In a Securities and Exchange Commission filing Thursday, the San Jose-based company announced the 200-person layoff round and stated that it will also leave or sublease unoccupied office facilities. According to the filing, the move will cost Roku $30 million to $35 million in severance and notice pay, benefits, and office costs. The layoffs affect 6% of Roku’s workforce.
According to a company spokesperson, this round of cost-cutting is an attempt to slow operating expense growth by focusing on “lower-priority programs and initiatives.” The company cited similar reasons for its November layoffs, which also affected 200 employees.
Roku, which spun off from Netflix in 2008, popularized the now-ubiquitous streaming devices that connect to televisions. After years of simply partnering with streamers, Roku launched its own channel in 2017 — a free, ad-supported place for Roku users to watch TV and movies.
Recently, the company has focused on producing its own video content, such as “Weird: The Al Yankovic Story” (a biopic starring Daniel Radcliffe) and Kevin Hart’s action comedy show “Die Hart.” According to the New York Times, the company’s annual content budget is now around $1 billion.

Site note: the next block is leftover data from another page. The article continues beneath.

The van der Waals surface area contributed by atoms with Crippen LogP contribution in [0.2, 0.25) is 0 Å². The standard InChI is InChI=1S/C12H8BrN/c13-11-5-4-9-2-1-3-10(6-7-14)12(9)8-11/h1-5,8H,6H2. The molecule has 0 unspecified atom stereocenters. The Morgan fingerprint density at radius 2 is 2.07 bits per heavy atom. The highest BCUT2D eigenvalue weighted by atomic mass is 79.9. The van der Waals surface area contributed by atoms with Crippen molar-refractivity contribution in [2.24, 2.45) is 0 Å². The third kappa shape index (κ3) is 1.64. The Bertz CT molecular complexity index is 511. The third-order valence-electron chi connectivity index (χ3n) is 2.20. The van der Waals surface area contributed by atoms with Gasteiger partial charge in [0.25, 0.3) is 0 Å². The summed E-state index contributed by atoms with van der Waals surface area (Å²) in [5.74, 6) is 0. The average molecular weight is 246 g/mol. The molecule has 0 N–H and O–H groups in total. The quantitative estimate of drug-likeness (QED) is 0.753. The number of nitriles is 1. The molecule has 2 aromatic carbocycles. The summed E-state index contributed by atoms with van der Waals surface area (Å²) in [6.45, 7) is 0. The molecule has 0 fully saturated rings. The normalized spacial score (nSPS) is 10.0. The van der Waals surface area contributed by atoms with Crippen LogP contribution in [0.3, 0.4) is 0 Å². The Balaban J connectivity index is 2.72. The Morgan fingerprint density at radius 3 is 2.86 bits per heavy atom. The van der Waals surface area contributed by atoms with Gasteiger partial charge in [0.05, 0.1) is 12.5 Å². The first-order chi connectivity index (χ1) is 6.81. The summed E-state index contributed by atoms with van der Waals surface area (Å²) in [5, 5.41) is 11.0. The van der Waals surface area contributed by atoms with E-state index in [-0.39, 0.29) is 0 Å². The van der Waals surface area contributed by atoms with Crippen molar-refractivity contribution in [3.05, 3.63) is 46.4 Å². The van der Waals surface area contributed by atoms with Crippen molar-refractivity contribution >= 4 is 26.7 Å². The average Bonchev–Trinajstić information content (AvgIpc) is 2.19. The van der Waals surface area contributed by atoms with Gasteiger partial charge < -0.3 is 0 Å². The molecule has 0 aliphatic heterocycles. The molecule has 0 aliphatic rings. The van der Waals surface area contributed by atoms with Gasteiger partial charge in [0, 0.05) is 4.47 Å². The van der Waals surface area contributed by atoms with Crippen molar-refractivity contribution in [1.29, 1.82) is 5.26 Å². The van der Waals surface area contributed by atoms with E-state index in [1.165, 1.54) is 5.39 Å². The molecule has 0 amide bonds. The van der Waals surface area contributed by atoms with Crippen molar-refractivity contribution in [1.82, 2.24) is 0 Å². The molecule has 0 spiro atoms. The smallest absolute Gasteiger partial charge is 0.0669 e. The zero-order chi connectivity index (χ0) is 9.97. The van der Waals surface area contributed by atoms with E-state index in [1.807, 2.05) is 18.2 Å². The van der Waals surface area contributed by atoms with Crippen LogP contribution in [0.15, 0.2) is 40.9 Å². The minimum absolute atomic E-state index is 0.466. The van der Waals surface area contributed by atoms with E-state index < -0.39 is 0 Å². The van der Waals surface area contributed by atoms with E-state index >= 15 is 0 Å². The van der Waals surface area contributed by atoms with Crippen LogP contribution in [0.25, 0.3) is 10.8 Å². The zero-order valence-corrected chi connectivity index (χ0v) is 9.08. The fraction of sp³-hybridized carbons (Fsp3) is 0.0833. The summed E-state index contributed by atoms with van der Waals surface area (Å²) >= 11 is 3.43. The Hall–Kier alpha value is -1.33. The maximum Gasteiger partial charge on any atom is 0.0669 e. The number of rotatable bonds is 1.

Roku had 70 million active accounts by the end of 2022, but the future looked bleak. Profit stagnated last year as costs rose, and the company now plans to meet its profitability target in 2024. Roku’s stock price, like that of other tech and media companies, peaked during the pandemic’s digital advertising boom but has since plummeted.
The New York Times reported last summer that Roku was assuring investors that it would not lay off employees as it dealt with the advertising slowdown.